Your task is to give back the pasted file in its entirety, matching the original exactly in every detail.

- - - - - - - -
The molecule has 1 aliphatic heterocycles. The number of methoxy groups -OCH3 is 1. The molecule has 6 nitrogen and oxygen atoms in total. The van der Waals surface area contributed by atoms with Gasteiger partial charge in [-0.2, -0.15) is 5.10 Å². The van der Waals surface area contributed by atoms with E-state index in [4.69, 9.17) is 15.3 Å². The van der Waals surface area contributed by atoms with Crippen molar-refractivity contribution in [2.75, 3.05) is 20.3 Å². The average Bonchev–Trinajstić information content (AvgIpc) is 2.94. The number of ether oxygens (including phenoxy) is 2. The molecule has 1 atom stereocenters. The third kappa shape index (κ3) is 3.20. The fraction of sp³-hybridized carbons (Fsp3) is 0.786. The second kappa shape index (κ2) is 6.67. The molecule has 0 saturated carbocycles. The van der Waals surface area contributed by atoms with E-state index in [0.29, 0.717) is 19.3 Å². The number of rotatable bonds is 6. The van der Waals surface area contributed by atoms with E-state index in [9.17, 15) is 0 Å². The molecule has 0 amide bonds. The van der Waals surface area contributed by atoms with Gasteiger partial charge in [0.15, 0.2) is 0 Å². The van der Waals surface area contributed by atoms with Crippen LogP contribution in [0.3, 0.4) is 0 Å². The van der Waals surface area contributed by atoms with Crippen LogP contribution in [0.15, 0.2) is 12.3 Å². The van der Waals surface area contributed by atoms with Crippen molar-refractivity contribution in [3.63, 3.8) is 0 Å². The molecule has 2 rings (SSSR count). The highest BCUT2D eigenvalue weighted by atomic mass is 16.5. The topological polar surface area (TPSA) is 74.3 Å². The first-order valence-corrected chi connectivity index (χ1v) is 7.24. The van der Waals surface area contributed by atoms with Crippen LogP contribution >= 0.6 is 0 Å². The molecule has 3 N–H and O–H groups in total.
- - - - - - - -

The molecule has 1 aliphatic heterocycles. The number of methoxy groups -OCH3 is 1. The molecule has 6 nitrogen and oxygen atoms in total. The van der Waals surface area contributed by atoms with Gasteiger partial charge in [-0.2, -0.15) is 5.10 Å². The van der Waals surface area contributed by atoms with E-state index in [4.69, 9.17) is 15.3 Å². The van der Waals surface area contributed by atoms with Crippen molar-refractivity contribution in [2.75, 3.05) is 20.3 Å². The average Bonchev–Trinajstić information content (AvgIpc) is 2.94. The number of ether oxygens (including phenoxy) is 2. The molecule has 1 atom stereocenters. The third kappa shape index (κ3) is 3.20. The fraction of sp³-hybridized carbons (Fsp3) is 0.786. The second kappa shape index (κ2) is 6.67. The molecule has 0 saturated carbocycles. The van der Waals surface area contributed by atoms with E-state index in [0.29, 0.717) is 19.3 Å². The number of rotatable bonds is 6. The van der Waals surface area contributed by atoms with E-state index in [9.17, 15) is 0 Å². The molecule has 0 amide bonds. The van der Waals surface area contributed by atoms with Gasteiger partial charge in [0.15, 0.2) is 0 Å². The van der Waals surface area contributed by atoms with Crippen LogP contribution in [0.3, 0.4) is 0 Å². The van der Waals surface area contributed by atoms with Crippen LogP contribution in [0.15, 0.2) is 12.3 Å². The van der Waals surface area contributed by atoms with Crippen molar-refractivity contribution in [3.63, 3.8) is 0 Å². The molecule has 2 rings (SSSR count). The highest BCUT2D eigenvalue weighted by atomic mass is 16.5. The topological polar surface area (TPSA) is 74.3 Å². The first-order valence-corrected chi connectivity index (χ1v) is 7.24. The van der Waals surface area contributed by atoms with Crippen LogP contribution >= 0.6 is 0 Å². The molecule has 3 N–H and O–H groups in total.